What is the Boundary Layer, and where is aloft?


a l o f t 
/əˈlɒft/ adverb, adjective
in or into a high or higher place; up above
Word Origin: from Old Norse ā lopt (in the air)
Translation to other languages:
German: oben, empor, hoch droben
French: en haut, en l'air
Italian: in alto
Spanish: en alto, en vuelo, en el aire, arriba
Hungarian: Fenn, a magasban
Norwegian: værs
Swedish: högt upp
Polish: wysoko
The Boundary Layer
The term boundary layer is used in meteorology, 
In meteorology the planetary boundary layer (PBL), also known as the atmospheric boundary layer (ABL), is the lowest part of the atmosphere. Its behavior is directly influenced by its contact with a planetary surface.
This is where we play and fly!
 
In meteorology the planetary boundary layer (PBL), also known as the atmospheric boundary layer (ABL), is the lowest part of the atmosphere. It's behavior is directly influenced by its contact with a planetary surface. On Earth it usually responds to changes in surface radiative forces in an hour or less. In this layer physical quantities such as flow velocity, temperature, moisture, etc., display rapid fluctuations (turbulence)  and are strong. Above the PBL is the "free atmosphere" where the wind is approximately parallel to the isobars while within the PBL the wind is affected by surface drag and turns across the isobars. The free atmosphere is usually nonturbulent, or only intermittently turbulent.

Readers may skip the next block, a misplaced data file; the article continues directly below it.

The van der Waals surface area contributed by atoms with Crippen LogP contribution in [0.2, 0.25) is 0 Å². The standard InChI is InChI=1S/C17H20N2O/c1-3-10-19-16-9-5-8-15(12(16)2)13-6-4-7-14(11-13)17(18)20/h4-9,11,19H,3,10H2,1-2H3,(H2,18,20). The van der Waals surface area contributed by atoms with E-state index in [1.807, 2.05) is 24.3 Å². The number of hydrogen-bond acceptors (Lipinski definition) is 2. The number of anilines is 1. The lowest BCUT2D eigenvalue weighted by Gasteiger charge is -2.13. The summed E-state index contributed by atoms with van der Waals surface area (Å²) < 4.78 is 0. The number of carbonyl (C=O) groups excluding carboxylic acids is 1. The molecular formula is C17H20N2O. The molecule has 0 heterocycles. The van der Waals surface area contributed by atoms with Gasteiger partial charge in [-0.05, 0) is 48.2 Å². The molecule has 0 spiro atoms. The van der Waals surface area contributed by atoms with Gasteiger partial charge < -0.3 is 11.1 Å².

The depth of the boundary layer is the area from the planet’s surface to the height where the surface no longer mixes with the air mass aloft.
Although most paraglider and hang glider pilots can only exploit the upward movement in the boundary layer from thermals rising through it, the boundary layer can also take the shape of mixing air influenced by the surface that is not usable by pilots. You can read more about this here:

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